Creative Writing: Koch International Ocean

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Tack. Make sure we’re clear of oncoming boats. “STARBOARD.” We gotta get up behind them or they're gonna take our wind. Tack. Watch the boom and don’t land on the cleat. Ow! I landed on it anyway, that will leave a nice bruise. “PENALTY.” Ok, 100 more feet to the mark. Please don’t pop a rib out of alignment again. My back is gonna hurt tonight isn’t it? Oh shoot, gust! Hike! These were the thoughts going through my head at the William I. Koch International Sea Scout Cup, a sailing regatta, I did last summer with my older brother. Perhaps I should explain the whole “popping my rib out of alignment” thing. I picked up sailing when I couldn’t do any other sports. I would grow to love it and in classic me-manner, making everything a competition, …show more content…

We were rear-ended on our way to school. Being the diligent eighth grader I was, I had my mother finish driving me to school. I had a first block geometry test I needed to take, after all. Eventually, I stumbled down into the library and sent my mother an email explaining how my back hurt and my legs were still numb and we went to the ER. At the ER they placed me in a neck brace and conducted hours of testing including CT scans, MRIs, and X-rays. Tests I would become very familiar with in the following years. They diagnosed me with pars defect at my 5th vertebrae of my lumbar spine and SI joint dysfunction. Essentially, I broke my lower back and had trauma to my pelvis. I damaged the archstone of my body; the thing holding me together was falling apart. I went through sleepless and painful nights. I went through a year being in a hard plastic back brace to heal my spine, yet I was still hurting. After two years of pain, they looked at other causes and I was diagnosed with Juvenile Rheumatoid …show more content…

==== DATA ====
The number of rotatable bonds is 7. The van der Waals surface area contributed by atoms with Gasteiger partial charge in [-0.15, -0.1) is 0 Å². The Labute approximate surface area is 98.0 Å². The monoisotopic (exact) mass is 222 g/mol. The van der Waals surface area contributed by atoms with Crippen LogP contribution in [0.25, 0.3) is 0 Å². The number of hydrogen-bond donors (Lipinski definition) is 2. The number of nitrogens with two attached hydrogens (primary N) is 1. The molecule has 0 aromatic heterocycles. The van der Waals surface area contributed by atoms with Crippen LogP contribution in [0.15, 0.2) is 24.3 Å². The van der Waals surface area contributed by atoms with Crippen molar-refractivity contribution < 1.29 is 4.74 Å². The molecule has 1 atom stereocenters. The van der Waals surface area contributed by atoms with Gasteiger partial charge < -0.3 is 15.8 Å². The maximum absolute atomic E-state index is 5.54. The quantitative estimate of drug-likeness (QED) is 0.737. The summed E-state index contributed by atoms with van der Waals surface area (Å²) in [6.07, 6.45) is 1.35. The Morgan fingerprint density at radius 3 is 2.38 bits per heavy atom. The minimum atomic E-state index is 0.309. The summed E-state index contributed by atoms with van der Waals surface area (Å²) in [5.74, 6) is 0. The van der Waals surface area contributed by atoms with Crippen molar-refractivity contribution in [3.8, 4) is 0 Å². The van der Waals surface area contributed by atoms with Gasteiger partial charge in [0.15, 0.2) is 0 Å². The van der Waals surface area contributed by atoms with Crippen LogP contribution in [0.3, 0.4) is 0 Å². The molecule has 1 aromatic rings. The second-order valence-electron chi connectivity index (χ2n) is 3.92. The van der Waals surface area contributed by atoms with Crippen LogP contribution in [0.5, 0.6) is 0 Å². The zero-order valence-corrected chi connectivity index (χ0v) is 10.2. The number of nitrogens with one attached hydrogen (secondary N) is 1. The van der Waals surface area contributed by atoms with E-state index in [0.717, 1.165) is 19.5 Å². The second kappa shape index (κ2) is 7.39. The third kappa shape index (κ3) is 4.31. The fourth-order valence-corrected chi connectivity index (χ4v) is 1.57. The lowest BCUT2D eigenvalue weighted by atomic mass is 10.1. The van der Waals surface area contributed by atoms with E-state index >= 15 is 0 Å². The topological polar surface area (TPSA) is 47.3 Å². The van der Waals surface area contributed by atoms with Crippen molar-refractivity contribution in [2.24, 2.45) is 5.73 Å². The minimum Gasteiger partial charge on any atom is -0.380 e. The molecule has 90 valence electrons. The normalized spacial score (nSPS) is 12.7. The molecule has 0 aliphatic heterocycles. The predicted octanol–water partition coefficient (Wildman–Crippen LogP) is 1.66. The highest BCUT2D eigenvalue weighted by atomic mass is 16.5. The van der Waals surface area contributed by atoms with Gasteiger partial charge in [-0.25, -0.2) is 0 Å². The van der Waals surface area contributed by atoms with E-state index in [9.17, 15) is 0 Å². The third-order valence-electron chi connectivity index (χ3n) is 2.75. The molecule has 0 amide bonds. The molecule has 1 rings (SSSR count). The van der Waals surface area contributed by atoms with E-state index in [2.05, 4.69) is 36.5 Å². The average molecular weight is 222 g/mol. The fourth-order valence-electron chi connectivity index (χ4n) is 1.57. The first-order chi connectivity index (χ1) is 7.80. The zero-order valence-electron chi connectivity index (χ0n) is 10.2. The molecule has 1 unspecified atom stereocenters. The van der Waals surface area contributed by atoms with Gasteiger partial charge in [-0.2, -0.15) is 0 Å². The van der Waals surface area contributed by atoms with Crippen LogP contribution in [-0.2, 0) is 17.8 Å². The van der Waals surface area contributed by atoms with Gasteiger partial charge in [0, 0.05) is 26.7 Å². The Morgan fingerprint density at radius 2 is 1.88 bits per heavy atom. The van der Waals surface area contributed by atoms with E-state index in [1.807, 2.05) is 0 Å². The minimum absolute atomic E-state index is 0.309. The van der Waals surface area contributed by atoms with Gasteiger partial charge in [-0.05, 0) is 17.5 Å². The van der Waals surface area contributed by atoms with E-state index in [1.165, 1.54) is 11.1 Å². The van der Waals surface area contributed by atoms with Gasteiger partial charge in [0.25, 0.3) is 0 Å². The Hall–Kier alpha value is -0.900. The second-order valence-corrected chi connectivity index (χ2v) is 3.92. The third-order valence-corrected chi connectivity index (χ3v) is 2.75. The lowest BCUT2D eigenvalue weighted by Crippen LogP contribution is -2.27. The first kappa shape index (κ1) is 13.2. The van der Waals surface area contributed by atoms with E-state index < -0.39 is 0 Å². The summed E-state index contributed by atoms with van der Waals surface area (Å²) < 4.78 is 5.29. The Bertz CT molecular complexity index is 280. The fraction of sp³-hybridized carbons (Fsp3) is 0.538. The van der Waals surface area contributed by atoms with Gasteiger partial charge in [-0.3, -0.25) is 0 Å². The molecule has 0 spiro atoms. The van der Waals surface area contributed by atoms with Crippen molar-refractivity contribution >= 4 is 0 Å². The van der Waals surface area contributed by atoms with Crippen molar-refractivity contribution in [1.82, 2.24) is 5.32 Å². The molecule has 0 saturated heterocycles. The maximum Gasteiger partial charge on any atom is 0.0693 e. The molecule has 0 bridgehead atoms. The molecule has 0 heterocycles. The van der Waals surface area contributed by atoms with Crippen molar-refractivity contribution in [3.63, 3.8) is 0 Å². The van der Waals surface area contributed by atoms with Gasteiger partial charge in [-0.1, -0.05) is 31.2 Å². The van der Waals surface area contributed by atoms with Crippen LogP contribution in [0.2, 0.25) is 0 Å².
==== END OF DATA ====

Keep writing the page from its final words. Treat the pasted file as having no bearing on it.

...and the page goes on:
But I have a better one; the time I just wanted to eat my burger but couldn’t. It’s a simple story, but an important one. My family was out for dinner celebrating something that now escapes my memory and I ordered a burger. About halfway through my meal the arthritis in my jaw made it so that I could no longer open my jaw far enough to eat. It had locked. I was hungry and just wanted to eat but my mistake was briefly believing that I couldn’t. I could. I just had to find another way to. And so, there I sat, in a restaurant with a glass of water held against my face, icing my jaw, until I could get my burger in my mouth. I looked past the problem and saw the adaptation I needed for the solution. So I wish to leave you with this; I’ve learned that in the bigger picture nothing happens to an individual for a specific reason and there is nothing one can do besides adapt. And so, no matter what, I know that I will always find a way to unlock my jaw and eat my

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